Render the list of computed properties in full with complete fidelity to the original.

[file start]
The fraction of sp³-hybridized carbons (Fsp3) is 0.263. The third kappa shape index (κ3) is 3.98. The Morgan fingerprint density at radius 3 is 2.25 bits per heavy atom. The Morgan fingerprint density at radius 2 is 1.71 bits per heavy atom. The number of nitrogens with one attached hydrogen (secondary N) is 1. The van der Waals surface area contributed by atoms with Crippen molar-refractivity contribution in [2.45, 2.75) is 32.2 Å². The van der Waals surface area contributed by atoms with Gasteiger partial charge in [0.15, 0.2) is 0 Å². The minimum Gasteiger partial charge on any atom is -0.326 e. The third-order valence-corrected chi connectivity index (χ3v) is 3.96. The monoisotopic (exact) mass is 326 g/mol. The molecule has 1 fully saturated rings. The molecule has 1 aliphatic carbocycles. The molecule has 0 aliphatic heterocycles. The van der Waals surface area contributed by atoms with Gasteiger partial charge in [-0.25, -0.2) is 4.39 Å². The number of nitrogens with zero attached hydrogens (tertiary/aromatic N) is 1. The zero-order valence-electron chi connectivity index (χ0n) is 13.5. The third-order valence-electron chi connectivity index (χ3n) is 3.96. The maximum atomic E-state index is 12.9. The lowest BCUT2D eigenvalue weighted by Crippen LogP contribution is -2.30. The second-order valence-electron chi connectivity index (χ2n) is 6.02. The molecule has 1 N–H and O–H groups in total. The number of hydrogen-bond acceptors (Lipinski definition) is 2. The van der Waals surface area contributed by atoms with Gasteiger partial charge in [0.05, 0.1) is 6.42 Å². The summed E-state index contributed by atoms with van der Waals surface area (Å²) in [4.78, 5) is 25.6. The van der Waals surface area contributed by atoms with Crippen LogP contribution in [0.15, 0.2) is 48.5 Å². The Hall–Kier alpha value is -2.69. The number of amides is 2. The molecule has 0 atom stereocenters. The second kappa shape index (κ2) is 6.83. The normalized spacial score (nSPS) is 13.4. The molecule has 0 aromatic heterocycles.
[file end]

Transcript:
The fraction of sp³-hybridized carbons (Fsp3) is 0.263. The third kappa shape index (κ3) is 3.98. The Morgan fingerprint density at radius 3 is 2.25 bits per heavy atom. The Morgan fingerprint density at radius 2 is 1.71 bits per heavy atom. The number of nitrogens with one attached hydrogen (secondary N) is 1. The van der Waals surface area contributed by atoms with Crippen molar-refractivity contribution in [2.45, 2.75) is 32.2 Å². The van der Waals surface area contributed by atoms with Gasteiger partial charge in [0.15, 0.2) is 0 Å². The minimum Gasteiger partial charge on any atom is -0.326 e. The third-order valence-corrected chi connectivity index (χ3v) is 3.96. The monoisotopic (exact) mass is 326 g/mol. The molecule has 1 fully saturated rings. The molecule has 1 aliphatic carbocycles. The molecule has 0 aliphatic heterocycles. The van der Waals surface area contributed by atoms with Gasteiger partial charge in [-0.25, -0.2) is 4.39 Å². The number of nitrogens with zero attached hydrogens (tertiary/aromatic N) is 1. The zero-order valence-electron chi connectivity index (χ0n) is 13.5. The third-order valence-electron chi connectivity index (χ3n) is 3.96. The maximum atomic E-state index is 12.9. The lowest BCUT2D eigenvalue weighted by Crippen LogP contribution is -2.30. The second-order valence-electron chi connectivity index (χ2n) is 6.02. The molecule has 1 N–H and O–H groups in total. The number of hydrogen-bond acceptors (Lipinski definition) is 2. The van der Waals surface area contributed by atoms with Gasteiger partial charge in [0.05, 0.1) is 6.42 Å². The summed E-state index contributed by atoms with van der Waals surface area (Å²) in [4.78, 5) is 25.6. The van der Waals surface area contributed by atoms with Crippen LogP contribution in [0.15, 0.2) is 48.5 Å². The Hall–Kier alpha value is -2.69. The number of amides is 2. The molecule has 0 atom stereocenters. The second kappa shape index (κ2) is 6.83. The normalized spacial score (nSPS) is 13.4. The molecule has 0 aromatic heterocycles.